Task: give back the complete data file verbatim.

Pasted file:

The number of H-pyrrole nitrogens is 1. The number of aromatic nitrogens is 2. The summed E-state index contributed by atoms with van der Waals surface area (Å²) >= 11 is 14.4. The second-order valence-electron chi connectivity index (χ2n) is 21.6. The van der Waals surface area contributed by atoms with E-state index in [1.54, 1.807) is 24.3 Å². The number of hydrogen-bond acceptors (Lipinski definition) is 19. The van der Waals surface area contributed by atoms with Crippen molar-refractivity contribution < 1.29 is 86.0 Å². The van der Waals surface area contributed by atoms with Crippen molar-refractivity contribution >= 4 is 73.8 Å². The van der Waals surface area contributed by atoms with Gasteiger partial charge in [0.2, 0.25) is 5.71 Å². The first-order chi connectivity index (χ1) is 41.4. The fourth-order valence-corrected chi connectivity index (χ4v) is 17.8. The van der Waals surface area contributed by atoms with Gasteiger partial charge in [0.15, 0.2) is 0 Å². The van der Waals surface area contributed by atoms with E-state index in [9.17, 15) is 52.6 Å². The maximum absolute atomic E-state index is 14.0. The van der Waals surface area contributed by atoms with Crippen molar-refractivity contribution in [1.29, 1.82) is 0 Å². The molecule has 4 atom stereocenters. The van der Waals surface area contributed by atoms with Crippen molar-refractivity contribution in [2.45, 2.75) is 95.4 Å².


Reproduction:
The number of H-pyrrole nitrogens is 1. The number of aromatic nitrogens is 2. The summed E-state index contributed by atoms with van der Waals surface area (Å²) >= 11 is 14.4. The second-order valence-electron chi connectivity index (χ2n) is 21.6. The van der Waals surface area contributed by atoms with E-state index in [1.54, 1.807) is 24.3 Å². The number of hydrogen-bond acceptors (Lipinski definition) is 19. The van der Waals surface area contributed by atoms with Crippen molar-refractivity contribution < 1.29 is 86.0 Å². The van der Waals surface area contributed by atoms with Crippen molar-refractivity contribution >= 4 is 73.8 Å². The van der Waals surface area contributed by atoms with Gasteiger partial charge in [0.2, 0.25) is 5.71 Å². The first-order chi connectivity index (χ1) is 41.4. The fourth-order valence-corrected chi connectivity index (χ4v) is 17.8. The van der Waals surface area contributed by atoms with Gasteiger partial charge in [0.15, 0.2) is 0 Å². The van der Waals surface area contributed by atoms with E-state index in [9.17, 15) is 52.6 Å². The maximum absolute atomic E-state index is 14.0. The van der Waals surface area contributed by atoms with Crippen molar-refractivity contribution in [1.29, 1.82) is 0 Å². The molecule has 4 atom stereocenters. The van der Waals surface area contributed by atoms with Crippen molar-refractivity contribution in [2.45, 2.75) is 95.4 Å².